Dr. Suraj Samtani is a medical oncologist living and working in Santiago, Chile.
I’m a medical oncologist and I also work in an intensive care unit in Santiago, Chile. In a country where subspecialists have always been on demand, great efforts on how to provide the best care to our patients are being implemented.
COVID-19 is a global challenge unlike any we have ever lived through before. As the COVID-19 outbreak reached our country in February 2020, healthcare providers have made huge efforts to adapt to this global pandemic. Telemedicine has become an important tool, which might change the way we practice medicine in the future.
Working extra shifts, discovering how to provide the best care to different high-risk patients and figuring out how to make the most of our limited resources (while knowing that there is no end in the near future) makes this constant battle a deadly battle.
Patients with cancer are one of the high-risk groups in the COVID pandemic. They are vulnerable to infection because of their immunosuppressed status and underlying disease. As these patients need to continue their treatment for us to give them a chance of a prolonged and hopefully a better quality of life, oncologists need to continue our work. Many patients are in quarantined locations, so they are unable to travel to their medical appointments. In times of pandemic like this, we are making certain adjustments, such as reducing clinical visits, recommending laboratory testing near patients’ homes and switching from intravenous to oral therapies, when possible, to minimize the exposure to healthcare facilities.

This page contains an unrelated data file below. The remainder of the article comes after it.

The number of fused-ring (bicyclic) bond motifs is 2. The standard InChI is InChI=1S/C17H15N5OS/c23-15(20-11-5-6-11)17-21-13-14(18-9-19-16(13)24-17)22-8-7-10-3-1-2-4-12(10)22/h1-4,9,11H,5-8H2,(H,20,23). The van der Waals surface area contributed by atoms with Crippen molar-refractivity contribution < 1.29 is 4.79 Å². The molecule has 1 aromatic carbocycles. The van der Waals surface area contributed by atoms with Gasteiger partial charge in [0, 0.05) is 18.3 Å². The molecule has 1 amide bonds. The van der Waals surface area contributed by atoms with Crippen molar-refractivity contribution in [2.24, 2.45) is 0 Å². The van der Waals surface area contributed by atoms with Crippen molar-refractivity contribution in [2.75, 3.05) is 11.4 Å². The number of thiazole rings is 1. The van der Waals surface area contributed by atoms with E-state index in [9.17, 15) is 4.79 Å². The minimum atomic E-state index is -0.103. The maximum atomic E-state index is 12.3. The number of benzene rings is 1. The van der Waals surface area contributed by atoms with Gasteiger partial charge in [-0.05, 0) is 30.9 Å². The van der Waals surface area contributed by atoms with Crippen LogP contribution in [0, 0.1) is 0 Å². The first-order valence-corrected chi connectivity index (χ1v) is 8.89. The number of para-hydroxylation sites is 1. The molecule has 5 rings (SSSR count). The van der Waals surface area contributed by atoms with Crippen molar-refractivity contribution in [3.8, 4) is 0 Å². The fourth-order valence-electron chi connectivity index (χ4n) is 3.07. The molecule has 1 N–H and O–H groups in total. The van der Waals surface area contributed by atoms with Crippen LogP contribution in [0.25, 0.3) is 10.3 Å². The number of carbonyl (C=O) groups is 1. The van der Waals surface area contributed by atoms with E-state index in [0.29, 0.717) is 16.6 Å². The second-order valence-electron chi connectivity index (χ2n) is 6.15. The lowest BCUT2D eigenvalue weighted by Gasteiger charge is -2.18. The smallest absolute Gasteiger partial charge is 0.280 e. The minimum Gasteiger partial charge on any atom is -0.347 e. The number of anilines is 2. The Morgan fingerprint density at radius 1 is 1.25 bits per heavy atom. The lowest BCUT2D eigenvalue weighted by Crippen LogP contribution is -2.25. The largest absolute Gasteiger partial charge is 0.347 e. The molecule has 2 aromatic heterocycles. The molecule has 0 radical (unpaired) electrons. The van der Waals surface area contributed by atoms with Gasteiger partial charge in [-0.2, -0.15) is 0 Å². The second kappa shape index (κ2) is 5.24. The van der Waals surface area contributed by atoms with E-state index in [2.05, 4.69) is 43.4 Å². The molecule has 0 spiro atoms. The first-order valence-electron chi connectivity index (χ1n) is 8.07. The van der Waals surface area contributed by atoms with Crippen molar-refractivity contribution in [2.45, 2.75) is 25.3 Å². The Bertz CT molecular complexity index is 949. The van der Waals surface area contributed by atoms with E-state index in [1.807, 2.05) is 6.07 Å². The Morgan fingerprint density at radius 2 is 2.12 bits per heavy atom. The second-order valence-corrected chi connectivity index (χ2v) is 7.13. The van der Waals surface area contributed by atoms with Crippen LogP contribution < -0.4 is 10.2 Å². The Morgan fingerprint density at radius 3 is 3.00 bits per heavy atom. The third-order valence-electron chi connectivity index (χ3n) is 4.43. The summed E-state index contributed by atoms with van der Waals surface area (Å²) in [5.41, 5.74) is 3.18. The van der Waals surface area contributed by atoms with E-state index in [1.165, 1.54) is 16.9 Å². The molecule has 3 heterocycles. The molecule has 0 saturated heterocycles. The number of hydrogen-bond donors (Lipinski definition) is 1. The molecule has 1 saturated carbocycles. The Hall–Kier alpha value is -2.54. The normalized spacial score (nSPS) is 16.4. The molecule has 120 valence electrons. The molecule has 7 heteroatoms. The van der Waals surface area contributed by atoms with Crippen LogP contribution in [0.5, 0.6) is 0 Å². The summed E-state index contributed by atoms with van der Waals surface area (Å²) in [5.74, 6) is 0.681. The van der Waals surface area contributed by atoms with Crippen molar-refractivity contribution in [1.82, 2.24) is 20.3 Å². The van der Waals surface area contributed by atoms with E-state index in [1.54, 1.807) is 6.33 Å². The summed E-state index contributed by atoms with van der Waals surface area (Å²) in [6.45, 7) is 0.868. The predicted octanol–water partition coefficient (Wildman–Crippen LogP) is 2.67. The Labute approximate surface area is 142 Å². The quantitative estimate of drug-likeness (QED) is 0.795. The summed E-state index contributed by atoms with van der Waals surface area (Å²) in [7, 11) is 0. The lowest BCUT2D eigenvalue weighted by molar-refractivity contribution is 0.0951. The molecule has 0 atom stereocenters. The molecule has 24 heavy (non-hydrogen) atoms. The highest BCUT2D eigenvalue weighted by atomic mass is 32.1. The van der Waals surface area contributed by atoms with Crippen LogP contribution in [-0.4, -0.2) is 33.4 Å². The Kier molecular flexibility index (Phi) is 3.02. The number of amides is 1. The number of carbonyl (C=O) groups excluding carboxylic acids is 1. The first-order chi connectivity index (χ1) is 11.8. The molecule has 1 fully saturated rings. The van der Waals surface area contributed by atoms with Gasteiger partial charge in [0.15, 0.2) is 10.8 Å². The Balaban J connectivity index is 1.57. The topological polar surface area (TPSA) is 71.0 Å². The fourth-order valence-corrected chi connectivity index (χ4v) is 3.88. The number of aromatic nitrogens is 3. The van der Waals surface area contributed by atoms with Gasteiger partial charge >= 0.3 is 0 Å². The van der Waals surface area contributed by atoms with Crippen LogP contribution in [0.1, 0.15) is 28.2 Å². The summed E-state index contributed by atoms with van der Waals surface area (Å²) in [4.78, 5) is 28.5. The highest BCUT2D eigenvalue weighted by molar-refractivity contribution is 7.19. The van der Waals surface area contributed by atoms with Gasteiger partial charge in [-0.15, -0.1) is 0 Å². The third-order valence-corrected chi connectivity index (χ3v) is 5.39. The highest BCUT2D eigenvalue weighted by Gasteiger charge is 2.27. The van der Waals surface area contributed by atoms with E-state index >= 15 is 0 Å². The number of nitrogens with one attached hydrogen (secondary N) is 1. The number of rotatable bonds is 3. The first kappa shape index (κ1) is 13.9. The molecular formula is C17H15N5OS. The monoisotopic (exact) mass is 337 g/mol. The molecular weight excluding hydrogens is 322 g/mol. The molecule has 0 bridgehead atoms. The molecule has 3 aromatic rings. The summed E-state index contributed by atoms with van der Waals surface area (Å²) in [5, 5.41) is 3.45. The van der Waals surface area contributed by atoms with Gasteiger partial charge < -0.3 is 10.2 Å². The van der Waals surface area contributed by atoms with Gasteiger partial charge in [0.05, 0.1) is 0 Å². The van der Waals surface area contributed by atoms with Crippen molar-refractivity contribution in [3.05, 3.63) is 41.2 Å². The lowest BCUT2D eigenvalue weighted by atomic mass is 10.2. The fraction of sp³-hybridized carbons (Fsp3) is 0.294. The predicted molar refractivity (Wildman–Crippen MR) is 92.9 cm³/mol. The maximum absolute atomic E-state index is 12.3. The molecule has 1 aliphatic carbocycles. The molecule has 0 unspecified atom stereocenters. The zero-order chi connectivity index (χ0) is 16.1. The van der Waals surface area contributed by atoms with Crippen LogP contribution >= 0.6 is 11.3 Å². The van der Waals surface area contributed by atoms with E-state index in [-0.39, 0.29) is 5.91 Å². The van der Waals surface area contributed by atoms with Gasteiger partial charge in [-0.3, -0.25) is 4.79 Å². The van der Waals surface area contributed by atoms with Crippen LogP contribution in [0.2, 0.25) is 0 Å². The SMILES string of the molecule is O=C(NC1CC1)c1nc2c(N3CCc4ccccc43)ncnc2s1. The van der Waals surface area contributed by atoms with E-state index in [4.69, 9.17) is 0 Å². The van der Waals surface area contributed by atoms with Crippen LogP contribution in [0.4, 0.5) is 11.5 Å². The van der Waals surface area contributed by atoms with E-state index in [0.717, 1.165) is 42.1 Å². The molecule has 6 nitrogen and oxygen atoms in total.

Every day, I fear the choices we must make—to decide who lives and who dies because the health care system is overwhelmed. Or observing how patients say goodbye to their loved ones through digital communication is something I don’t want to live through again. One of my biggest fears is how to balance the risk of going to work and returning home and being a virus carrier to my family.
There are days when you see people walking normally in the streets or hear news about social gatherings and trips to beaches, and it all makes you wonder if the efforts we as healthcare providers are making, makes any sense. So, my message is simple: please friends, stay at home. It is as important as providing medical care, and this battle can only be won if we all work as one.